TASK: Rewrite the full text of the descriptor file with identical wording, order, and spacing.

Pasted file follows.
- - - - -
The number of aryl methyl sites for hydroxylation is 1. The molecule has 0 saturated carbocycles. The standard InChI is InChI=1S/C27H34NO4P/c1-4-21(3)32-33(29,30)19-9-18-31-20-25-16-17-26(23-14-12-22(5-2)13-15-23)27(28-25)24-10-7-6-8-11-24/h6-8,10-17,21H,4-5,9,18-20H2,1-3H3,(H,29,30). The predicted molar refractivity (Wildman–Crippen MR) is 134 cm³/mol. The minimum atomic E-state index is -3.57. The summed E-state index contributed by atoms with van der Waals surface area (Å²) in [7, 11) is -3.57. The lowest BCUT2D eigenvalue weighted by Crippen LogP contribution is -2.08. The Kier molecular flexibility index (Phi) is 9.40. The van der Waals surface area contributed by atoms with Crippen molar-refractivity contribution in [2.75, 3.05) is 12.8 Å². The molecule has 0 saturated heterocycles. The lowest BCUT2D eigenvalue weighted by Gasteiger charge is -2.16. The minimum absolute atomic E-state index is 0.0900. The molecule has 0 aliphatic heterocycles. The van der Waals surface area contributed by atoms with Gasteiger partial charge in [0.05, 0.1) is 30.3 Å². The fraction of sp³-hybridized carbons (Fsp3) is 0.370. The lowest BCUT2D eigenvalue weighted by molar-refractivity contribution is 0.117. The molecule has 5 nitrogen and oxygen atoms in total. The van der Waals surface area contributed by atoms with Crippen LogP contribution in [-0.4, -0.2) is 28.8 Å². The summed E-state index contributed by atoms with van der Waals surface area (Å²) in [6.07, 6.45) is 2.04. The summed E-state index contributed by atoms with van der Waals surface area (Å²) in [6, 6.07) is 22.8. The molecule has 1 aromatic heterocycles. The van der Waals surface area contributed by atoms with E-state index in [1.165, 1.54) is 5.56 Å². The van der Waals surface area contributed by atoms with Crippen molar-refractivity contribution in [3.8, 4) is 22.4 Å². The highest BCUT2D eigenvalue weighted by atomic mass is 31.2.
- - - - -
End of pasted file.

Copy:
The number of aryl methyl sites for hydroxylation is 1. The molecule has 0 saturated carbocycles. The standard InChI is InChI=1S/C27H34NO4P/c1-4-21(3)32-33(29,30)19-9-18-31-20-25-16-17-26(23-14-12-22(5-2)13-15-23)27(28-25)24-10-7-6-8-11-24/h6-8,10-17,21H,4-5,9,18-20H2,1-3H3,(H,29,30). The predicted molar refractivity (Wildman–Crippen MR) is 134 cm³/mol. The minimum atomic E-state index is -3.57. The summed E-state index contributed by atoms with van der Waals surface area (Å²) in [7, 11) is -3.57. The lowest BCUT2D eigenvalue weighted by Crippen LogP contribution is -2.08. The Kier molecular flexibility index (Phi) is 9.40. The van der Waals surface area contributed by atoms with Crippen molar-refractivity contribution in [2.75, 3.05) is 12.8 Å². The molecule has 0 saturated heterocycles. The lowest BCUT2D eigenvalue weighted by Gasteiger charge is -2.16. The minimum absolute atomic E-state index is 0.0900. The molecule has 0 aliphatic heterocycles. The van der Waals surface area contributed by atoms with Gasteiger partial charge in [0.05, 0.1) is 30.3 Å². The fraction of sp³-hybridized carbons (Fsp3) is 0.370. The lowest BCUT2D eigenvalue weighted by molar-refractivity contribution is 0.117. The molecule has 5 nitrogen and oxygen atoms in total. The van der Waals surface area contributed by atoms with Crippen LogP contribution in [-0.4, -0.2) is 28.8 Å². The summed E-state index contributed by atoms with van der Waals surface area (Å²) in [6.07, 6.45) is 2.04. The summed E-state index contributed by atoms with van der Waals surface area (Å²) in [6, 6.07) is 22.8. The molecule has 1 aromatic heterocycles. The van der Waals surface area contributed by atoms with E-state index in [1.165, 1.54) is 5.56 Å². The van der Waals surface area contributed by atoms with Crippen molar-refractivity contribution in [3.8, 4) is 22.4 Å². The highest BCUT2D eigenvalue weighted by atomic mass is 31.2.